— PRESIDENT BASHAR ASSAD: The 48-year-old Assad has led Syria since 2000, taking over as president after the death of his father, Hafez, who ruled the country for some 30 years. Assad, who trained in London as an ophthalmologist, came to power through a twist of fate: his oldest brother Basil who had been groomed to succeed their father was killed in car crash in 1994, leaving Bashar as the next in line. He quickly showed promise as a young reformer after his father's autocratic government, but those hopes faded before being almost forgotten entirely in the carnage of the civil war.
— AHMAD AL-JARBA: The leader of the main Western-backed opposition group, the Syrian National Coalition. Elected to the post in July, al-Jarba hails from Syria's northeastern province of Hassakeh and is a member of the powerful Shammar tribe that extends into neighboring Iraq. He was a little-known anti-Assad figure before Syria's civil war though he was detained in March 2011—days after the uprising against Assad began. It was his second arrest, following one in 1996 when he was held for two years because of anti-government activities. After his release, al-Jarba left Syria in August 2011 and became active in the opposition. He is widely viewed as being close to Saudi Arabia, and his election as coalition chief was seen as a sign that Riyadh had taken over the mantle as the rebellion's main patron from Qatar.
— GEN. SALIM IDRIS: The commander of the coalition's military wing, the Supreme Military Council, which brings together a collection of loosely-knit rebel brigades under the emblem of the Free Syrian Army. His group serves as the main conduit for Western military aid to moderate rebel groups, although Idris says that support has been meager and slow to arrive. The general, a former lecturer at Syria's main military college, took up his post in December. He says he travels to rebel-held areas in Syria frequently, and also stays in touch with his officers by Skype. He defected from the Syrian military after 35 years, and is seen as a secular-minded moderate.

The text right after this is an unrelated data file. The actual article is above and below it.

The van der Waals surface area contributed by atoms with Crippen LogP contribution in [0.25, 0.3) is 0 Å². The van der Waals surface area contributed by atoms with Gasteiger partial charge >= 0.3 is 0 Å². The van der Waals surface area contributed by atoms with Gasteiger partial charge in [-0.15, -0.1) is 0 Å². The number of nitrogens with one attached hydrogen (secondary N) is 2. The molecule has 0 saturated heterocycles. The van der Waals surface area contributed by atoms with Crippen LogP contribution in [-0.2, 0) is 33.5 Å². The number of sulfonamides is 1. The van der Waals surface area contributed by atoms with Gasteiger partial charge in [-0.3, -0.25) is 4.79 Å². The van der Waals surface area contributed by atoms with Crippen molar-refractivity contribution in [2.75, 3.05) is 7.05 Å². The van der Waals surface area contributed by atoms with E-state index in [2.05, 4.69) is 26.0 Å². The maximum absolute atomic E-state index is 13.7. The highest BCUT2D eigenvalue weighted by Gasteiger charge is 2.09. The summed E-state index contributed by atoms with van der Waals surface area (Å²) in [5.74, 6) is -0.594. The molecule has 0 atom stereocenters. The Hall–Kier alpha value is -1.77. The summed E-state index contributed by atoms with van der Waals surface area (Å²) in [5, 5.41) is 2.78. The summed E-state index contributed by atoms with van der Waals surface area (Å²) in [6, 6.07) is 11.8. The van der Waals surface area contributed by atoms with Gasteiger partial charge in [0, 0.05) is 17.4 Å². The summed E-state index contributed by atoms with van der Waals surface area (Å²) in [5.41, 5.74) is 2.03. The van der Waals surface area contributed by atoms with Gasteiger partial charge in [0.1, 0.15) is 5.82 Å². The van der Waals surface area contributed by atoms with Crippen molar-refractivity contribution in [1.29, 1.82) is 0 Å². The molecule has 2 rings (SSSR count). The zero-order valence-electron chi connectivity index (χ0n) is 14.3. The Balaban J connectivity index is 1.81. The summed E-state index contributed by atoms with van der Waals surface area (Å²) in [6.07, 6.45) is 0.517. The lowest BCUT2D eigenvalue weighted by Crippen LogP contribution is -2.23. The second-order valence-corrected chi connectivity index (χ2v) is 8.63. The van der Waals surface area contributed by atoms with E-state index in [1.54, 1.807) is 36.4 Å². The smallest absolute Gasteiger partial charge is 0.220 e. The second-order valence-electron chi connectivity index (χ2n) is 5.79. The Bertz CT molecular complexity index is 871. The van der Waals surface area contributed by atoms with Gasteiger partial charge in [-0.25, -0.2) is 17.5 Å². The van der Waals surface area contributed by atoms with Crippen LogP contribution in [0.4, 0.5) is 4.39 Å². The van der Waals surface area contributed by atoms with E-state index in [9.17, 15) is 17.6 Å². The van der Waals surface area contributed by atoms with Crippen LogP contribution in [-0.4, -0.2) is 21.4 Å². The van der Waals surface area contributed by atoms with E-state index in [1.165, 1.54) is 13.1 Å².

— JABHAT AL-NUSRA: An Islamist extremist group affiliated with al-Qaida. Jabhat al-Nusra, or the Nusra Front, has emerged as one of the most powerful rebel factions on the battlefield. The U.S. has designated the group a terrorist organization. Jabhat al-Nusra has claimed responsibility for many of the deadliest suicide bombings targeting regime and military facilities. The presence of Islamic extremists among the rebels is one reason the West has not equipped the Syrian opposition with sophisticated weapons, such as anti-aircraft missiles. In recent months, Jabhat al-Nusra has been eclipsed to a degree by the rising power of another al-Qaida-affiliated group—the Islamic State of Iraq and the Levant.
— ISLAMIC STATE OF IRAQ AND THE LEVANT: Al-Qaida's longtime affiliate in Iraq. The Islamic State has moved aggressively in recent months into Syria, and has established a major presence particularly in the north. It has not limited its efforts to fighting the government alone, but has opened fronts against more moderate rebel groups, as well as Syria's Kurdish minority. The group also is known to cooperate with other rebel factions for specific operations. Syrian activists say the Islamic State is largely composed of foreign fighters and has shown a degree of ruthlessness beyond that of Jabhat al-Nusra.
— HEZBOLLAH: The Lebanese Shiite militant group. Hezbollah has sent its gunmen to fight alongside Assad's forces, providing a significant boost to the government's overstretched military. Hezbollah leader Sheik Hassan Nasrallah has suggested he would do everything it takes to save Assad's government, which has been a patron and ally of the militant group for decades. Hezbollah's deep involvement in the conflict underlines the regional sectarian aspect of the conflict, in which an Iranian-backed Shiite axis faces off against Sunnis supported by Gulf Arabs in a proxy war extending into neighboring Lebanon and Iraq.